Ethekwini Metro is taking a leaf out of the Afrikaner nationalists’ play book by introducing a new form of job reservation.
eThekwini Metro has embarked on an aggressive strategy of job reservation for black Africans, much like the National Party did for poor Afrikaners in a bid to shore up dwindling support.
In February the metro hosted what may have been the country’s first Radical Economic Transformation Conference – reinforcing a policy shift towards job reservation for black Africans. But the ANC-run municipality appears to be scapegoating Indian businesses for its own internal failures – blaming them, as a demographic, for the city’s shrinking economic growth.
The city has been controlled by the ANC for 15 years, dominating the metro with 57% of the vote in the 2016 local government elections – reflecting a 4% decline from 2011 – while the DA grew by just over 5% to 26,92%, and the Inkatha Freedom Party (IFP) which, at 4.2%, is on an upward trajectory throughout the province.
Conference delegates called for simplicity in the tender system, fairness of opportunity, and no corruption.
Yet the metro has for years abused Section 36 of the Municipal Finance Management Act, which allows the city to circumvent all tender processes. In the main these tenders have gone to selected tenderprenuers such as the politically connected Mpisane family or the Gcaba brothers, who are known to be relatives of former president Jacob Zuma.
The city, which has been embroiled in several large-scale corruption scandals, has recently embarked on a policy of restricting media access to council decision-making bodies.
The Radical Economic Transfor-mation Conference was organised by a recently registered non-profit called the Federation For Radical Economic Transformation (FFRET) with the metro footing the bill of roughly R1 million.
FFRET is led by Bonga Shongwe who has been characterised as a “mafia boss” in the local press. He is a member of the infamous Delangokubona Business Forum which has earned a reputation for invading construction sites, brandishing firearms, and halting all work while demanding 30% of the contract’s value (nose211).
Numerous local businesses have had to obtain court interdicts against the forums (that are now a part of FFRET), including the ANC-led KwaDukuza Municipality which incorporates the coastal hamlet of Ballito. They described Delangokubona’s modus operandi as “Mafia-style assaults”.
In Durban, FFRET persuaded the city to pay them off with a conference. In February 2017 the council adopted a “Radical Economic Transformation Policy Framework”, citing former president Jacob Zuma’s call for practical implementation of a “RET”. The framework did not explicitly say contracts are reserved for black Africans, but this is now what is now clearly understood by the phrase.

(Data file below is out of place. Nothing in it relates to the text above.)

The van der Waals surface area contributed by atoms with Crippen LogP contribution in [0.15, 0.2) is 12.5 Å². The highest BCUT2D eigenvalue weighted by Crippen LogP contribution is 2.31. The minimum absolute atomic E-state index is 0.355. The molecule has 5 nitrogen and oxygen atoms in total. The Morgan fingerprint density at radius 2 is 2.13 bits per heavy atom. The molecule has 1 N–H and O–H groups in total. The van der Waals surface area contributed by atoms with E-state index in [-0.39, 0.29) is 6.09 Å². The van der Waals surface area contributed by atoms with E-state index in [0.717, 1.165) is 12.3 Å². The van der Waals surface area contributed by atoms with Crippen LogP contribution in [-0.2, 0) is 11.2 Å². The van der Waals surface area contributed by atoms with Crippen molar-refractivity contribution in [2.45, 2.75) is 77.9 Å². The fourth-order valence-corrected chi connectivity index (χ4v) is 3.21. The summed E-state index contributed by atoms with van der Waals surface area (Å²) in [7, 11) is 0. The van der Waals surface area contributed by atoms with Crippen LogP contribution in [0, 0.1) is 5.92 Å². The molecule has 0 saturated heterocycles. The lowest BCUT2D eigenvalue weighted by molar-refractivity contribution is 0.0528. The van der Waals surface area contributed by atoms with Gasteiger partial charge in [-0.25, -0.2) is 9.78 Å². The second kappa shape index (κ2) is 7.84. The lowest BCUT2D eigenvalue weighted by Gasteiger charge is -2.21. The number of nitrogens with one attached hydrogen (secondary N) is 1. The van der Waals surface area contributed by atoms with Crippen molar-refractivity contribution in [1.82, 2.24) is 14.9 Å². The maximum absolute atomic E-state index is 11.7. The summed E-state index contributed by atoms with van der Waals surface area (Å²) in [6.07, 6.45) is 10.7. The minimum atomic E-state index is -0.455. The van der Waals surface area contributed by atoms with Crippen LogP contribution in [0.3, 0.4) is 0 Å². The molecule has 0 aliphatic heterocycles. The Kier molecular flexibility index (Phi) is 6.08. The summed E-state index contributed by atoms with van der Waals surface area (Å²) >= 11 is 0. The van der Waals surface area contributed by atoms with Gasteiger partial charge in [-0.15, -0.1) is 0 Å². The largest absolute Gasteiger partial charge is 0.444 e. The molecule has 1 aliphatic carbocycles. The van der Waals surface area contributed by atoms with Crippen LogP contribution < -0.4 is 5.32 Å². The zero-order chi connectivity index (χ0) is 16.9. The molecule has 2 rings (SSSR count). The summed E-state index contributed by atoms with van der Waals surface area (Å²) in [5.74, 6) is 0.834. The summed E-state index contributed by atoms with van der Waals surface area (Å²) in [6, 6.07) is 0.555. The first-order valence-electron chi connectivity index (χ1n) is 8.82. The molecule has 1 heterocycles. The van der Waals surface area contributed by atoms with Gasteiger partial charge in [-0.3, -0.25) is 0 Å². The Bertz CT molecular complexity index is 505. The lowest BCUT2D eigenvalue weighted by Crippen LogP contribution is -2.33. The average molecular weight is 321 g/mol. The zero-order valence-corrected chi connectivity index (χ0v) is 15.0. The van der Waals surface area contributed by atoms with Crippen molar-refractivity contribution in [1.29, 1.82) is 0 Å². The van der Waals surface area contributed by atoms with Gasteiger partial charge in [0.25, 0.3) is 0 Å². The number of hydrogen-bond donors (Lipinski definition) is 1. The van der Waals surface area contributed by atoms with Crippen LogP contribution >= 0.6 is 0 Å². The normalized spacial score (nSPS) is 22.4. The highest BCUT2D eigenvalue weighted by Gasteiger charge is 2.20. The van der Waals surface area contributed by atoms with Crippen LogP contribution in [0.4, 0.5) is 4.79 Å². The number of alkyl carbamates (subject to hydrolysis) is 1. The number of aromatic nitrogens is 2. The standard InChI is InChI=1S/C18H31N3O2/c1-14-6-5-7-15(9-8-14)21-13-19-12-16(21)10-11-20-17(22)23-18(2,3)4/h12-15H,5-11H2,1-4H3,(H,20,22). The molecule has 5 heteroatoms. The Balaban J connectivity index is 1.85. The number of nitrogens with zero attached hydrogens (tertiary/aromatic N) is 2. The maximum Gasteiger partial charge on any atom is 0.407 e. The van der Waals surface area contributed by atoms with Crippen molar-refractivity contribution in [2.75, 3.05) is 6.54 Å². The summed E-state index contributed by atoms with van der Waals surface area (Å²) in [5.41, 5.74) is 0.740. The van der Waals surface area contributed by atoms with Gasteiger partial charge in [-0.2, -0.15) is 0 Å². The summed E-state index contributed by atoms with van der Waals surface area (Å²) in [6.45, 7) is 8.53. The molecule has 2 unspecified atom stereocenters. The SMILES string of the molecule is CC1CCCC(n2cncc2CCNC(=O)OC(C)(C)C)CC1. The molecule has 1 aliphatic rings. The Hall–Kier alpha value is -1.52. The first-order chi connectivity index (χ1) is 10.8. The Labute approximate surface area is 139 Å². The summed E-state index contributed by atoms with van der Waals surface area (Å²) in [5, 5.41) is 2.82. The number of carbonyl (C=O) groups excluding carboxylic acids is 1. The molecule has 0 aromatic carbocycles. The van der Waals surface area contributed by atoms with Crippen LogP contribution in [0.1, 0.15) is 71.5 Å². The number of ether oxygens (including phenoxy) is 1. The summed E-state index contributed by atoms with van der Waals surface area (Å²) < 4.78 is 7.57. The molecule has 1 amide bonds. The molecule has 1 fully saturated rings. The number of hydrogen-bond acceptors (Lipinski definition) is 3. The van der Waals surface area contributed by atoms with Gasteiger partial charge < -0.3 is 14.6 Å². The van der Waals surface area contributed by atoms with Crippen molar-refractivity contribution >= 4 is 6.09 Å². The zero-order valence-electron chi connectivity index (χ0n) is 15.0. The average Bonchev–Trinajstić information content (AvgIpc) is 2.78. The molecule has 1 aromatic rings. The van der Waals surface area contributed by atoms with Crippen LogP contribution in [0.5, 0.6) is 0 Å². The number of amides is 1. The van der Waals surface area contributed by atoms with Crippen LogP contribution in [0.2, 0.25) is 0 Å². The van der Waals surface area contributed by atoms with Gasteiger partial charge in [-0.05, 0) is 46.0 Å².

In May 2017, Durban Mayor Zandile Gumede said the city was unapologetic about promoting black economic transformation. She said “those who want to do business with the city must get used to black”.
The framework originally required that contractors who were awarded tenders in excess of R30m must ensure that 30% of their subcontractors are local black African businesses. However, the conference was told that, in reality, subcontractors must be used in any contract awarded.
The “RET” framework also specifies the industries which provide services for the city. Called “low-hanging fruit”, these include bakeries, suppliers of groceries, detergent manufacturers and suppliers, toilet paper, office furniture, construction material, footwear, billboards, recycling services, security and the built-environment professions.
During the conference the city’s head of Supply Chain Management Andre Pietersen kept referring to “the demographic I’ve been told not to mention”, intimating that that group was largely responsible for “RET” having failed in the city. That demographic, it emerged, was the city’s Indian business community – or as one attendee informed the writer, “like the Guptas”.
To help Durban break down race groups under the umbrella of “black”, Pietersen said the city could now differentiate by using the term “Black Business Enterprise (BBE)” to represent Indian, or “Other Black” and “Preferred Business Enterprise” to represent black African.
“Out of the spend going to BBE, 94% was for one particular target group and I don’t have to say… (Indian). The executive council approved a ‘Preferred Black Enterprise’ category, to correct this ‘distortion of spend’. We deserve applause for this,” said Pietersen – who appears to be coloured.
Pietersen said the city had to go through “legal gymnastics” to reserve contract jobs for black African businesses. “For a long time we were told we could not do set-asides. Now we have those set-asides and that’s what we call Contract Participation Goals. We had to work our way around the legal system. We said we are not going to call it ‘set-asides’, we are going to call it ‘Contract Participation Goals’.”
The city’s official position is that without “RET” black African protests will remain violent.
A source in the municipality said the city was playing a dangerous game by trying to placate the thuggish “forum” groupings and could find itself in a position where it cannot deliver on its promises.
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